In this livestream we discuss about transiting the Panama Canal, our cruising plans, Zingaro’s sails (old/new), travel to USA in April, thoughts on this channel after 1 year and about James’ sailing history …
This is an in-depth video on how I installed my 300W solar system. I’m not advocating any particular vendor, just using what worked best for me. This keeps up with everything I need electricity-wise on my 38′ catamaran “Zingaro”. Charger: http://www.midnitesolar.com/pages/kid… Panels: http://www.hqsolarpower.com/HQST-100-… Let me know if this helps you out, I’d love to hear of your success! Also, if you’d like help with anything,a I’d be happy to lend a hand. 🙂
Finally done with the first episode! Super exited to share this. Flew from Hawaii to Ft Myers, Florida to look at a catamaran, and ended up living there for 2 months while refitting and getting her ready for sea. It was tough, and a great learning experience. I’ve video-documented much of the process, and will be putting out detailed how-to videos, maybe they will help someone in their journey.
Sailboat how-to video brought to you by sv Zingaro! In this episode I take you through everything I did to install a new tri-color masthead light. This one is unique as it has a photo-sensor and shuts off when the sun comes up! Plus you can make it blink slow, fast, and S-O-S. 🙂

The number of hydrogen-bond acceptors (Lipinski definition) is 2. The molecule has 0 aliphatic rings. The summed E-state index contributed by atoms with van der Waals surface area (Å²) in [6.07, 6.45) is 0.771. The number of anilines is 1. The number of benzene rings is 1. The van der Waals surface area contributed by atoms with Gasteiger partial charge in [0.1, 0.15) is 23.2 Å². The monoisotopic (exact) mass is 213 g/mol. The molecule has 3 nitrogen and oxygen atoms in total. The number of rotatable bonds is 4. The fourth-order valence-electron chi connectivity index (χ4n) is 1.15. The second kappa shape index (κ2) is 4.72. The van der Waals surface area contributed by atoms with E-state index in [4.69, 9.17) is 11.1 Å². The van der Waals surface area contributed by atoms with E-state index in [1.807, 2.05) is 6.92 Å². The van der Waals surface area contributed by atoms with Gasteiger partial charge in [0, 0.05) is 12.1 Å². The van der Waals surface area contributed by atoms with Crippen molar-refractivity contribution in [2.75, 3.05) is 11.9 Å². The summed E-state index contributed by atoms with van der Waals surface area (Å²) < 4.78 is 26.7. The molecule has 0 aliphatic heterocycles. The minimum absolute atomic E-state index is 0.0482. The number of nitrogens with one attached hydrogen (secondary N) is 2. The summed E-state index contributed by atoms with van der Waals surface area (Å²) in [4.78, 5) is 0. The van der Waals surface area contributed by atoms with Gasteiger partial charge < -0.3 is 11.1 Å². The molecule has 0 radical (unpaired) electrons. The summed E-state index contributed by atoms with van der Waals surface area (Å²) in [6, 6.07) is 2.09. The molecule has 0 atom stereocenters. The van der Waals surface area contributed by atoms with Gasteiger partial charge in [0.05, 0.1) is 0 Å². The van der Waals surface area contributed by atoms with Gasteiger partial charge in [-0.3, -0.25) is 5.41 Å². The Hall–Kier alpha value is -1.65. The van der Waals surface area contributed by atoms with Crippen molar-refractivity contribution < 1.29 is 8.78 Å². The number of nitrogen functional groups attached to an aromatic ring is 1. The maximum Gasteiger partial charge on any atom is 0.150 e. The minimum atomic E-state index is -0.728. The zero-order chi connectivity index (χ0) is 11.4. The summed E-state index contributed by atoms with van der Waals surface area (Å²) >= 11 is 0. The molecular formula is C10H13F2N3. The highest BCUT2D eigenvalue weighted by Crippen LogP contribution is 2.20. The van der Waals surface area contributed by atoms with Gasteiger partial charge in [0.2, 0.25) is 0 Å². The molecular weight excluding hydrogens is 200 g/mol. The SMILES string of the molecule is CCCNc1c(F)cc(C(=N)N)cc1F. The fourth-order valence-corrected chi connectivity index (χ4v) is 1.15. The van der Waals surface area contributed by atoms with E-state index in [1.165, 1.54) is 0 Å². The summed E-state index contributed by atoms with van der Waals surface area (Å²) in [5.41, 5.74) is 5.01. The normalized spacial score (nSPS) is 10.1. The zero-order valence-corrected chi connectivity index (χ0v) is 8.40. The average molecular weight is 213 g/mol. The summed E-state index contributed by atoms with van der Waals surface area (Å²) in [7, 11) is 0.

Welcome to s/v Zingaro! This is an intro video, explaining what the channel is about. I will be putting out tons of new content very soon! I know the videos aren’t the best, I’m a mechanic, and video editing isn’t my strong suit. 😉 But I’m learning!!
I thought I’d let some things fall out of my head and splatter unceremoniously into this blog. After a month I’m almost done with the refit. I took 6 days off, that makes 28 working-days I’ve been at this. I figure I’ve got another two weeks left before I cast off. Continue reading →
Ok. 8-12 hour working days, plus cleanup, cooking, research, purchasing refit items, and editing video and I’m seriously exhausted. It’s a good exhausted. It’s a “I’m following my dreams” exhausted. I swear to you I’ve never worked so hard in my life (and I take pride in my work ethic). Here’s a rundown of what’s happening … Continue reading →
Quick walkthrough three weeks into refit. She’s pretty trashed inside now, but necessary. Her deck is all cut up, everything is taken apart. Should give you a good idea what’s involved with purchasing and outfitting a boat for long distance cruising.
Happy to be complete with my first project on the boat – installing brand new Lewmar 50ST winches. Not only functionally superior, these are a pair of sexy ladies! Plus they match the halyard winches on the cabin top. Sweet. Continue reading →
Well, it’s been 4 days of happy boat ownership so far. There’s something that happens to everyone when they get a boat – it starts off as euphoric; “I found the boat of my dreams!” After a bit of time the initial novelty wears off and you start noticing things you really didn’t notice before (it’s impossible to know every nuance in the few days you spend with her initially). You start to see the flaws and making a list of how you’d like to fix them … Continue reading →